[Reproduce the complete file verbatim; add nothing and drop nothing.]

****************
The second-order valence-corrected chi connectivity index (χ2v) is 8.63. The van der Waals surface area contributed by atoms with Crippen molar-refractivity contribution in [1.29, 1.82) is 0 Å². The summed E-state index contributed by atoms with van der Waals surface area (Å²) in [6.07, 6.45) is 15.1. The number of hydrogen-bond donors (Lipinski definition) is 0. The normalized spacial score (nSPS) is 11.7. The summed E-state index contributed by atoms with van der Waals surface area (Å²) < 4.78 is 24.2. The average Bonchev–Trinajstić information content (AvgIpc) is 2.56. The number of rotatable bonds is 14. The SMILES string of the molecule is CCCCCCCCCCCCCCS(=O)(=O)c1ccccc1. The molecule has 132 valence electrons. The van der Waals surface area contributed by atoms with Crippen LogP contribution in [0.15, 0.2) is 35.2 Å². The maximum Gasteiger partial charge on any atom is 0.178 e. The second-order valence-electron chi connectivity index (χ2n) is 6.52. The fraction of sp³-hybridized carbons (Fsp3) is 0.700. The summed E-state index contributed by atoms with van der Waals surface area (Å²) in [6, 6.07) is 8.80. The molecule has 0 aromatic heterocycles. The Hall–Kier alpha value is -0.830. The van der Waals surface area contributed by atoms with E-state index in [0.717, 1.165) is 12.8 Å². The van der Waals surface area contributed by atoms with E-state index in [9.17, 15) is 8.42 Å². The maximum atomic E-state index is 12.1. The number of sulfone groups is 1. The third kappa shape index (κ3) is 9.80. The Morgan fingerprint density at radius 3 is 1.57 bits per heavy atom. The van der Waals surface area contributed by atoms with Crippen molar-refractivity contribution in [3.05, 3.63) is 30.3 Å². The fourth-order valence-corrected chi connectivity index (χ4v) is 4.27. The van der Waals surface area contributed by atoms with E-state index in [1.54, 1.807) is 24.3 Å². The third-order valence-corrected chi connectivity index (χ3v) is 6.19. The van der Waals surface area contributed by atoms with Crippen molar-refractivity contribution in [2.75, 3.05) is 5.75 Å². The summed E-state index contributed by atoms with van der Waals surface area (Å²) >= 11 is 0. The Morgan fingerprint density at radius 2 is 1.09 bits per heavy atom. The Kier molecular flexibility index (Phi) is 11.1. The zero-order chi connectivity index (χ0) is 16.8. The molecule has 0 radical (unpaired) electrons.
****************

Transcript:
The second-order valence-corrected chi connectivity index (χ2v) is 8.63. The van der Waals surface area contributed by atoms with Crippen molar-refractivity contribution in [1.29, 1.82) is 0 Å². The summed E-state index contributed by atoms with van der Waals surface area (Å²) in [6.07, 6.45) is 15.1. The number of hydrogen-bond donors (Lipinski definition) is 0. The normalized spacial score (nSPS) is 11.7. The summed E-state index contributed by atoms with van der Waals surface area (Å²) < 4.78 is 24.2. The average Bonchev–Trinajstić information content (AvgIpc) is 2.56. The number of rotatable bonds is 14. The SMILES string of the molecule is CCCCCCCCCCCCCCS(=O)(=O)c1ccccc1. The molecule has 132 valence electrons. The van der Waals surface area contributed by atoms with Crippen LogP contribution in [0.15, 0.2) is 35.2 Å². The maximum Gasteiger partial charge on any atom is 0.178 e. The second-order valence-electron chi connectivity index (χ2n) is 6.52. The fraction of sp³-hybridized carbons (Fsp3) is 0.700. The summed E-state index contributed by atoms with van der Waals surface area (Å²) in [6, 6.07) is 8.80. The molecule has 0 aromatic heterocycles. The Hall–Kier alpha value is -0.830. The van der Waals surface area contributed by atoms with E-state index in [0.717, 1.165) is 12.8 Å². The van der Waals surface area contributed by atoms with E-state index in [9.17, 15) is 8.42 Å². The maximum atomic E-state index is 12.1. The number of sulfone groups is 1. The third kappa shape index (κ3) is 9.80. The Morgan fingerprint density at radius 3 is 1.57 bits per heavy atom. The van der Waals surface area contributed by atoms with Crippen molar-refractivity contribution in [3.05, 3.63) is 30.3 Å². The fourth-order valence-corrected chi connectivity index (χ4v) is 4.27. The van der Waals surface area contributed by atoms with E-state index in [1.54, 1.807) is 24.3 Å². The third-order valence-corrected chi connectivity index (χ3v) is 6.19. The van der Waals surface area contributed by atoms with Crippen molar-refractivity contribution in [2.75, 3.05) is 5.75 Å². The summed E-state index contributed by atoms with van der Waals surface area (Å²) >= 11 is 0. The Morgan fingerprint density at radius 2 is 1.09 bits per heavy atom. The Kier molecular flexibility index (Phi) is 11.1. The zero-order chi connectivity index (χ0) is 16.8. The molecule has 0 radical (unpaired) electrons.